Navigating Ecotourism Certification

A guest post by Ryan Davila

Ecotourism is commonly defined as “responsible travel to natural areas that conserves the environment, sustains the well-being of the local people, and involves interpretation and education” (TIES, 2015). Simplifying this definition, ecotourism exists at the intersection of conservation efforts and sustainable development. While the idea of ecotourism sounds promising, there are many instances of ecotourism operators not delivering on the stated goals of the industry, creating concern that ecotourism is doing more harm than good on both conservation and sustainable development fronts.

(c) ABR 2016

(c) ABR 2016

In order to combat these potential negative impacts and identify those businesses that are living up to the promises of the industry, many international organizations, national governments, and non-governmental organizations have implemented ecotourism certification programs. Certification programs are defined as “a voluntary procedure that assesses, audits and gives written assurance that a facility, product, process or service meets specific standards. It awards a marketable logo to those that meet or exceed baseline standards set by the certification program” (definition by Martha Honey). The key word that I want to emphasize in this definition is the word “voluntary.” Explaining further, only the ecotourism operators that want to go through the certification process will be assessed.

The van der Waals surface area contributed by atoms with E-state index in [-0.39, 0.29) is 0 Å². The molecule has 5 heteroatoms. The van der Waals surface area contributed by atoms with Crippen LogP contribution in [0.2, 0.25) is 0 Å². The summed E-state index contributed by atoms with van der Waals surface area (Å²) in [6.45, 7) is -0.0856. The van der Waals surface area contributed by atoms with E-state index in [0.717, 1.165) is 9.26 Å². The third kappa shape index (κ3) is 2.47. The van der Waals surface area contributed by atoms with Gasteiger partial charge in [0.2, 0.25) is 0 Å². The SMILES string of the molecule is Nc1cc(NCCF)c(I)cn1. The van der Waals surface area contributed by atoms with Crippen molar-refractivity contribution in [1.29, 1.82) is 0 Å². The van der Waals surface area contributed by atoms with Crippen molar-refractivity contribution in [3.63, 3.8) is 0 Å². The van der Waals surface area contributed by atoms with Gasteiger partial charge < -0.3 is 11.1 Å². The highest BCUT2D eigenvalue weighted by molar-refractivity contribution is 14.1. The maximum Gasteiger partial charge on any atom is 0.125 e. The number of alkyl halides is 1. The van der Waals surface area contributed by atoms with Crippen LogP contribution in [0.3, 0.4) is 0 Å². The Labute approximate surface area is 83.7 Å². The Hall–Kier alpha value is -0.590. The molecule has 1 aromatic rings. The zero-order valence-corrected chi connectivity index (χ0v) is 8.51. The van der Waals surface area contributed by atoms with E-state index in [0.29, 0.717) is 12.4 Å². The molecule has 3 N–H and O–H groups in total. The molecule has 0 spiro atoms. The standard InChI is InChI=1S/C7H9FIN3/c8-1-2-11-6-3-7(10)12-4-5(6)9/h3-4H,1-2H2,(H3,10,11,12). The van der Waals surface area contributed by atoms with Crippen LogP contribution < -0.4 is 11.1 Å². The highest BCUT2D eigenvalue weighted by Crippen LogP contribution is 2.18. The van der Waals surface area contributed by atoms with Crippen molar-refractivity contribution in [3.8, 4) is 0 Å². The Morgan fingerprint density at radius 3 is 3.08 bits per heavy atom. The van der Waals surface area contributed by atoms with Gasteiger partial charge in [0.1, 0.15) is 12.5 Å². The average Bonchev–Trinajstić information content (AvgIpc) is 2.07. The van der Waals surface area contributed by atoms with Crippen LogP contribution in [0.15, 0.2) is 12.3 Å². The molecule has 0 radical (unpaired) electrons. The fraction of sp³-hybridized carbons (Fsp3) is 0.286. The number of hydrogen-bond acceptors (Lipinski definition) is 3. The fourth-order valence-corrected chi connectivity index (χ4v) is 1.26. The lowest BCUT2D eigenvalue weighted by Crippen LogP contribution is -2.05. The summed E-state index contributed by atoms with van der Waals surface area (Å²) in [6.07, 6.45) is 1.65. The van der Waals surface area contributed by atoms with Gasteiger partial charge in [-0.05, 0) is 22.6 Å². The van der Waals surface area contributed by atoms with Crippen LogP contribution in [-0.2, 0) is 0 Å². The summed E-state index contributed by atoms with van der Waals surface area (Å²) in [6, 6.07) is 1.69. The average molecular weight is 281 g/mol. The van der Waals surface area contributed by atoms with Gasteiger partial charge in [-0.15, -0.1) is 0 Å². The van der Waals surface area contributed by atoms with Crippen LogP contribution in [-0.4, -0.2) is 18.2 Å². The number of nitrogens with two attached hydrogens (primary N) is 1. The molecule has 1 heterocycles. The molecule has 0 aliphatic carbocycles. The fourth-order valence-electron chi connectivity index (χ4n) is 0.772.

(c) ABR 2016

(c) ABR 2016

The first programs were developed in 1985 and most focused on the environmental impacts. Many of these initial programs existed at the international level, meaning that these certification programs certified ecotourism operators all over the world. Fast forward to the present day, there are now roughly 200 ecotourism certification programs in existence. These programs are very diverse and, as mentioned, exist at virtually all geographic scales, ranging from international to local, and can include a variety of criteria and standards used to evaluate ecotourism operators. Although most, now include criteria that assess the socioeconomic impacts in addition to the environmental impacts of ecotourism.

(c) ABR 2016

(c) ABR 2016

Today, certification programs and certified ecotourism operators can be found all over the world in virtually every country (and to make is easy on you, you can find information on most online).  Some of the most common certification programs to look for include, but are not limited to: Green Globe, Green Key, Rainforest Alliance, Green Leaf, and TravelLife. If there are multiple certification programs available in a specific destination (which there usually are since an operator can apply for as many certification programs as desired as long as the operator is within the geographic scope of the project), it’s a good idea to see which operators are certified by multiple certification programs. This is not to say that these highly certified operators are the best in the destination, just that they are more likely to be dedicated to accomplishing the goals of ecotourism.

(c) ABR 2016

(c) ABR 2016

As ecotourism continues to grow and become more and more popular, it is important that we, as ecotourists, begin paying more attention to the impact that we have on both the communities and the natural areas that we visit during our expeditions. If we research certification programs and choose ecotourism operators that are certified at our destinations, we starting on the right path to becoming more conscious travelers.
*If you desire more information on ecotourism certification, please visit The International Ecotourism Society website ( or the DESTINET website (*


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  1. Very informative article. Thanks for sharing. Hopefully this certification will become mandatory as ecotourism is becoming more popular . But will take your advice and choose the ones that are certified for now. 🙂